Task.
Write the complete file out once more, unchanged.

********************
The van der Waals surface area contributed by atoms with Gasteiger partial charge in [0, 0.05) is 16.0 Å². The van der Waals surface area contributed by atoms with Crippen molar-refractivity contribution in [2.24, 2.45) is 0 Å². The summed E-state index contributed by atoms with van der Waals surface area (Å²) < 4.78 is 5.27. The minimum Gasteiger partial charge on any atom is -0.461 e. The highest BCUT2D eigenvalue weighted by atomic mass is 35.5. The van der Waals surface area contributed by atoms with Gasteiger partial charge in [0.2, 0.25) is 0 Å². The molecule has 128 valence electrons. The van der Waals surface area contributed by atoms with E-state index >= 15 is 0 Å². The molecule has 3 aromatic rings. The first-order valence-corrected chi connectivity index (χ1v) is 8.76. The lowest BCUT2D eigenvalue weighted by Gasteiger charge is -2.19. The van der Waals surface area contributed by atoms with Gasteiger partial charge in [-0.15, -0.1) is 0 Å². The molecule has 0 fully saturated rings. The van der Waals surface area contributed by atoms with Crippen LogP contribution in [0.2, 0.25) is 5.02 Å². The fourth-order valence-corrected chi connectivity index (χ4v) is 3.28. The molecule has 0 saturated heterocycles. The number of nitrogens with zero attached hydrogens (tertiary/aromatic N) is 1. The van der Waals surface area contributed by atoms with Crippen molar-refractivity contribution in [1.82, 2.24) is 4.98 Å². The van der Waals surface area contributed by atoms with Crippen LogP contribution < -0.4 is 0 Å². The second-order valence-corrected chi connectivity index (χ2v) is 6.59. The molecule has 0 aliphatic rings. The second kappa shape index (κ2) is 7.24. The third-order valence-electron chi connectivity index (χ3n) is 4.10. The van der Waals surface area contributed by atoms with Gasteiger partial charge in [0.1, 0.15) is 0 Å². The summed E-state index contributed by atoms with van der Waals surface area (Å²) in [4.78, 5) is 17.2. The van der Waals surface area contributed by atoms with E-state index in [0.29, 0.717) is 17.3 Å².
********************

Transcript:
The van der Waals surface area contributed by atoms with Gasteiger partial charge in [0, 0.05) is 16.0 Å². The van der Waals surface area contributed by atoms with Crippen molar-refractivity contribution in [2.24, 2.45) is 0 Å². The summed E-state index contributed by atoms with van der Waals surface area (Å²) < 4.78 is 5.27. The minimum Gasteiger partial charge on any atom is -0.461 e. The highest BCUT2D eigenvalue weighted by atomic mass is 35.5. The van der Waals surface area contributed by atoms with Gasteiger partial charge in [0.2, 0.25) is 0 Å². The molecule has 128 valence electrons. The van der Waals surface area contributed by atoms with E-state index >= 15 is 0 Å². The molecule has 3 aromatic rings. The first-order valence-corrected chi connectivity index (χ1v) is 8.76. The lowest BCUT2D eigenvalue weighted by Gasteiger charge is -2.19. The van der Waals surface area contributed by atoms with Gasteiger partial charge in [-0.15, -0.1) is 0 Å². The molecule has 0 fully saturated rings. The van der Waals surface area contributed by atoms with Crippen LogP contribution in [0.2, 0.25) is 5.02 Å². The fourth-order valence-corrected chi connectivity index (χ4v) is 3.28. The molecule has 0 saturated heterocycles. The number of nitrogens with zero attached hydrogens (tertiary/aromatic N) is 1. The van der Waals surface area contributed by atoms with Crippen molar-refractivity contribution in [1.82, 2.24) is 4.98 Å². The van der Waals surface area contributed by atoms with Crippen LogP contribution < -0.4 is 0 Å². The second-order valence-corrected chi connectivity index (χ2v) is 6.59. The molecule has 0 aliphatic rings. The second kappa shape index (κ2) is 7.24. The third-order valence-electron chi connectivity index (χ3n) is 4.10. The van der Waals surface area contributed by atoms with Gasteiger partial charge in [0.1, 0.15) is 0 Å². The summed E-state index contributed by atoms with van der Waals surface area (Å²) in [4.78, 5) is 17.2. The van der Waals surface area contributed by atoms with E-state index in [0.29, 0.717) is 17.3 Å².